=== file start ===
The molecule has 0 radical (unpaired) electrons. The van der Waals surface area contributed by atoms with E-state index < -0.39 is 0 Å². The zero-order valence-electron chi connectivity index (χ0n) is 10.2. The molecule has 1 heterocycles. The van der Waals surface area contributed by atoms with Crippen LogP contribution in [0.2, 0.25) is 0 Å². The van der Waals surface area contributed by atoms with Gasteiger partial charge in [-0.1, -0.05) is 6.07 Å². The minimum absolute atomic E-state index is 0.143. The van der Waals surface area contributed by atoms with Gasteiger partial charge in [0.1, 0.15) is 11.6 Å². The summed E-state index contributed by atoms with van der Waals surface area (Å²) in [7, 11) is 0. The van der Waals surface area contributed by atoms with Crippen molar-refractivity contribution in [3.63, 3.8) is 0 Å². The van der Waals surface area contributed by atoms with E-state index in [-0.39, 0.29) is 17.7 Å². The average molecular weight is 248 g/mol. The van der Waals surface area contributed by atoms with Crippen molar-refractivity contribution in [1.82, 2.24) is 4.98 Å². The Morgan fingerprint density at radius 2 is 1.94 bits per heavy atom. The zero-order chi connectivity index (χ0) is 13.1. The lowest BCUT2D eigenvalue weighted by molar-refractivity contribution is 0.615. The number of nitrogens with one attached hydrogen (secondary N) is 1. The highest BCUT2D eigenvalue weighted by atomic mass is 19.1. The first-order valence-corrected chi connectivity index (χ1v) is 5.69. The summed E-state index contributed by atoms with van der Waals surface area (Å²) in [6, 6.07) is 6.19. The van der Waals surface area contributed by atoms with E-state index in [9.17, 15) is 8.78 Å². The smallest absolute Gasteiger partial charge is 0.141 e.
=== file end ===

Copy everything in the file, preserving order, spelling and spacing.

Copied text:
The molecule has 0 radical (unpaired) electrons. The van der Waals surface area contributed by atoms with E-state index < -0.39 is 0 Å². The zero-order valence-electron chi connectivity index (χ0n) is 10.2. The molecule has 1 heterocycles. The van der Waals surface area contributed by atoms with Crippen LogP contribution in [0.2, 0.25) is 0 Å². The van der Waals surface area contributed by atoms with Gasteiger partial charge in [-0.1, -0.05) is 6.07 Å². The minimum absolute atomic E-state index is 0.143. The van der Waals surface area contributed by atoms with Gasteiger partial charge in [0.1, 0.15) is 11.6 Å². The summed E-state index contributed by atoms with van der Waals surface area (Å²) in [7, 11) is 0. The van der Waals surface area contributed by atoms with Crippen molar-refractivity contribution in [3.63, 3.8) is 0 Å². The van der Waals surface area contributed by atoms with E-state index in [-0.39, 0.29) is 17.7 Å². The average molecular weight is 248 g/mol. The van der Waals surface area contributed by atoms with Crippen molar-refractivity contribution in [1.82, 2.24) is 4.98 Å². The Morgan fingerprint density at radius 2 is 1.94 bits per heavy atom. The zero-order chi connectivity index (χ0) is 13.1. The lowest BCUT2D eigenvalue weighted by molar-refractivity contribution is 0.615. The number of nitrogens with one attached hydrogen (secondary N) is 1. The highest BCUT2D eigenvalue weighted by atomic mass is 19.1. The first-order valence-corrected chi connectivity index (χ1v) is 5.69. The summed E-state index contributed by atoms with van der Waals surface area (Å²) in [6, 6.07) is 6.19. The van der Waals surface area contributed by atoms with E-state index in [9.17, 15) is 8.78 Å². The smallest absolute Gasteiger partial charge is 0.141 e.